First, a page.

On 1/20/04 7:34 AM Jeremy Greenwood writes:
>a bushel is both a measure of wet and dry goods by volume and by weight for
>other goods e.g. a bushel of salt was defined for the purposes of Salt
>56lbs eventually in the C18 having been several different values before then
Actually at Droitwich it never did vary. It was described as the
Winchester Bushel. In the llth century a mittae or mit of four bushels
comprised 224 lbs. A Half-mit was 112lbs. This latter is a convenient
weight for handling (remember the 100cwt. of coal delivered to the door).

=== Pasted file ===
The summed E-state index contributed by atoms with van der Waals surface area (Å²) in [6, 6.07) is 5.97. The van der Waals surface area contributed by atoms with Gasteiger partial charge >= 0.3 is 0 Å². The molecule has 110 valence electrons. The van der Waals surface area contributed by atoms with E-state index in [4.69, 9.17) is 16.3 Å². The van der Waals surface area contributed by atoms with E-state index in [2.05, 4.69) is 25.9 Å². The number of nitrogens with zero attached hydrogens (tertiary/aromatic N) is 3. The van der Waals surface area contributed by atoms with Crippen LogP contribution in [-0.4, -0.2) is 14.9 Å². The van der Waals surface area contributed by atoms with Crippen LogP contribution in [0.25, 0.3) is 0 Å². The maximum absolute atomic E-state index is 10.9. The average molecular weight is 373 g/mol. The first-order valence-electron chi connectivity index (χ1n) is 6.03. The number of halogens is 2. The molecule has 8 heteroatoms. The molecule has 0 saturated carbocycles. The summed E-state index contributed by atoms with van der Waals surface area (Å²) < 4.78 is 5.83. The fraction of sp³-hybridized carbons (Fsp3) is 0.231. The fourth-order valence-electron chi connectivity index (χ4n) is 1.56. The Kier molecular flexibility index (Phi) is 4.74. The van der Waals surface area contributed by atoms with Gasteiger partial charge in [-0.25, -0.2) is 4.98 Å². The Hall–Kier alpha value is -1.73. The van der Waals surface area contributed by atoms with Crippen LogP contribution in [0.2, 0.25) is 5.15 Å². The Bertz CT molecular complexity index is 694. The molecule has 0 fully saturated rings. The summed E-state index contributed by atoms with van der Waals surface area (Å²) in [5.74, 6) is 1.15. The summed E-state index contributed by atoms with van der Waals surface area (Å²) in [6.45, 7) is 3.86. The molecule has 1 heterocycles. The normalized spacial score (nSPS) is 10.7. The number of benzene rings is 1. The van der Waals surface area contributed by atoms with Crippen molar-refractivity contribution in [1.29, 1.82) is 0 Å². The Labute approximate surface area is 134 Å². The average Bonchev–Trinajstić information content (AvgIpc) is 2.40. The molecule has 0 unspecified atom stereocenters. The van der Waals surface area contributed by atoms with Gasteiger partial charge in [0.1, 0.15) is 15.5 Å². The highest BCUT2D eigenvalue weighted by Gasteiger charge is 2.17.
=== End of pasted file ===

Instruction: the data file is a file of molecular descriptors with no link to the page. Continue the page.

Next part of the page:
While a whole mit, or horseload balanced a half-mit on each side of a
horse. The problem was understanding how much a bushel 'weighed' when
filled with different goods: For example a Cheshire bushel weighed
around 37.33 lbs when filled with rock salt because there were larger
interstices between the grains. Consequently a horse could carry 6
bushels, but the weight a horse could carry was the same. At Droitwich
where fine grained salt was produced the bushel held 56 lbs. because it
was more compact and a horse could only carry four bushels.